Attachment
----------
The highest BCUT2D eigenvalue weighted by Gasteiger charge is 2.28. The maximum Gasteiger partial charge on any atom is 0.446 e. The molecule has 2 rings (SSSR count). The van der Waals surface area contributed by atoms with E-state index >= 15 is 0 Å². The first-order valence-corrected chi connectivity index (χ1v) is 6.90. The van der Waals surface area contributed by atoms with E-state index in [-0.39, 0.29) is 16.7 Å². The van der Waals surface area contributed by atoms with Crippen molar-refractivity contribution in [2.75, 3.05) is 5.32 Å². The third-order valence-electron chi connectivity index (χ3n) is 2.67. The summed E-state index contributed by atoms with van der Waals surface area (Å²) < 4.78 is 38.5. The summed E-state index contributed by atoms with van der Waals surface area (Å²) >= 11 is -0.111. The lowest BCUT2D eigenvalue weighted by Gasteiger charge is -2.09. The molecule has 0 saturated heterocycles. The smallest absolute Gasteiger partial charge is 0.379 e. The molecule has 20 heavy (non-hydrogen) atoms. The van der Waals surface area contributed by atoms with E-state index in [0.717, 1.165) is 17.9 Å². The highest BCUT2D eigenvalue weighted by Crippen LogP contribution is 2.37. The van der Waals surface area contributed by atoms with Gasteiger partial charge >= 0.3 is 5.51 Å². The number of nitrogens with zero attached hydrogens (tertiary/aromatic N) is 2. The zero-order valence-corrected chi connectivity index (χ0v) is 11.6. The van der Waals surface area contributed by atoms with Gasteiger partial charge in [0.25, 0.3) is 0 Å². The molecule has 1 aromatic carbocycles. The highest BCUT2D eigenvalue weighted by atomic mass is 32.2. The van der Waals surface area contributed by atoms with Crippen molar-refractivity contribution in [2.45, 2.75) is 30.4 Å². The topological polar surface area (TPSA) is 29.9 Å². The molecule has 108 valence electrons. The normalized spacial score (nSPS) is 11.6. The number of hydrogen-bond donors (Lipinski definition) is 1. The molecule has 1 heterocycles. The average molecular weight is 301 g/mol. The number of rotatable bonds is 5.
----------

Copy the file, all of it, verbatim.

The highest BCUT2D eigenvalue weighted by Gasteiger charge is 2.28. The maximum Gasteiger partial charge on any atom is 0.446 e. The molecule has 2 rings (SSSR count). The van der Waals surface area contributed by atoms with E-state index >= 15 is 0 Å². The first-order valence-corrected chi connectivity index (χ1v) is 6.90. The van der Waals surface area contributed by atoms with E-state index in [-0.39, 0.29) is 16.7 Å². The van der Waals surface area contributed by atoms with Crippen molar-refractivity contribution in [2.75, 3.05) is 5.32 Å². The third-order valence-electron chi connectivity index (χ3n) is 2.67. The summed E-state index contributed by atoms with van der Waals surface area (Å²) < 4.78 is 38.5. The summed E-state index contributed by atoms with van der Waals surface area (Å²) >= 11 is -0.111. The lowest BCUT2D eigenvalue weighted by Gasteiger charge is -2.09. The molecule has 0 saturated heterocycles. The smallest absolute Gasteiger partial charge is 0.379 e. The molecule has 20 heavy (non-hydrogen) atoms. The van der Waals surface area contributed by atoms with E-state index in [0.717, 1.165) is 17.9 Å². The highest BCUT2D eigenvalue weighted by Crippen LogP contribution is 2.37. The van der Waals surface area contributed by atoms with Gasteiger partial charge >= 0.3 is 5.51 Å². The number of nitrogens with zero attached hydrogens (tertiary/aromatic N) is 2. The zero-order valence-corrected chi connectivity index (χ0v) is 11.6. The van der Waals surface area contributed by atoms with Gasteiger partial charge in [0.25, 0.3) is 0 Å². The molecule has 1 aromatic carbocycles. The highest BCUT2D eigenvalue weighted by atomic mass is 32.2. The van der Waals surface area contributed by atoms with Crippen molar-refractivity contribution in [2.45, 2.75) is 30.4 Å². The topological polar surface area (TPSA) is 29.9 Å². The molecule has 108 valence electrons. The normalized spacial score (nSPS) is 11.6. The number of hydrogen-bond donors (Lipinski definition) is 1. The molecule has 1 heterocycles. The average molecular weight is 301 g/mol. The number of rotatable bonds is 5.